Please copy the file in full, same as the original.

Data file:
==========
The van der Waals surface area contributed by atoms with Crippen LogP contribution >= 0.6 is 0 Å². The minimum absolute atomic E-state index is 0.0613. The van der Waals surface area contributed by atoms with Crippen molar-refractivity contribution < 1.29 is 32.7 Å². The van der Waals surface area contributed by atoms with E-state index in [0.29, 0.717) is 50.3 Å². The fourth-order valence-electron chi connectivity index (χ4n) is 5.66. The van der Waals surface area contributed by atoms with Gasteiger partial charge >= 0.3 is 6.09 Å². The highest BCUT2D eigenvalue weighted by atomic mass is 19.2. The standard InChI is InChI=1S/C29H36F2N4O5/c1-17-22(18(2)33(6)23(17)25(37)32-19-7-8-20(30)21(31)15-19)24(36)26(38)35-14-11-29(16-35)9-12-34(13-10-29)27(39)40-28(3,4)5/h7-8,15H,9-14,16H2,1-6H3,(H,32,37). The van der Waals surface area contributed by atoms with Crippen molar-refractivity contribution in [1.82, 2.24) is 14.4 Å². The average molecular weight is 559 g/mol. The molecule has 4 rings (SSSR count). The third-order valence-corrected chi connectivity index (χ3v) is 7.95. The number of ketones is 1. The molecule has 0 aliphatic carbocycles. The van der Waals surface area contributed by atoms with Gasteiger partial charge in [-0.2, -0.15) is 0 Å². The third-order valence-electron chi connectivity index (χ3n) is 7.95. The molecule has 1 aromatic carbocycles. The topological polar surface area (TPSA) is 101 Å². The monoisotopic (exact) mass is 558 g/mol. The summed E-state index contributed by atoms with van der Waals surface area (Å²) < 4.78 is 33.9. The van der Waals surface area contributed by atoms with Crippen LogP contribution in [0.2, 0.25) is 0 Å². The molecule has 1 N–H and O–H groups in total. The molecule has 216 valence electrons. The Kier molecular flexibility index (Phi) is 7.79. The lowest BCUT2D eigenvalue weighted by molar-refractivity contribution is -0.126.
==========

The van der Waals surface area contributed by atoms with Crippen LogP contribution >= 0.6 is 0 Å². The minimum absolute atomic E-state index is 0.0613. The van der Waals surface area contributed by atoms with Crippen molar-refractivity contribution < 1.29 is 32.7 Å². The van der Waals surface area contributed by atoms with E-state index in [0.29, 0.717) is 50.3 Å². The fourth-order valence-electron chi connectivity index (χ4n) is 5.66. The van der Waals surface area contributed by atoms with Gasteiger partial charge >= 0.3 is 6.09 Å². The highest BCUT2D eigenvalue weighted by atomic mass is 19.2. The standard InChI is InChI=1S/C29H36F2N4O5/c1-17-22(18(2)33(6)23(17)25(37)32-19-7-8-20(30)21(31)15-19)24(36)26(38)35-14-11-29(16-35)9-12-34(13-10-29)27(39)40-28(3,4)5/h7-8,15H,9-14,16H2,1-6H3,(H,32,37). The van der Waals surface area contributed by atoms with Crippen molar-refractivity contribution in [1.82, 2.24) is 14.4 Å². The average molecular weight is 559 g/mol. The molecule has 4 rings (SSSR count). The third-order valence-corrected chi connectivity index (χ3v) is 7.95. The number of ketones is 1. The molecule has 0 aliphatic carbocycles. The van der Waals surface area contributed by atoms with Gasteiger partial charge in [-0.2, -0.15) is 0 Å². The third-order valence-electron chi connectivity index (χ3n) is 7.95. The molecule has 1 aromatic carbocycles. The topological polar surface area (TPSA) is 101 Å². The monoisotopic (exact) mass is 558 g/mol. The summed E-state index contributed by atoms with van der Waals surface area (Å²) < 4.78 is 33.9. The van der Waals surface area contributed by atoms with Crippen LogP contribution in [0.2, 0.25) is 0 Å². The molecule has 1 N–H and O–H groups in total. The molecule has 216 valence electrons. The Kier molecular flexibility index (Phi) is 7.79. The lowest BCUT2D eigenvalue weighted by molar-refractivity contribution is -0.126.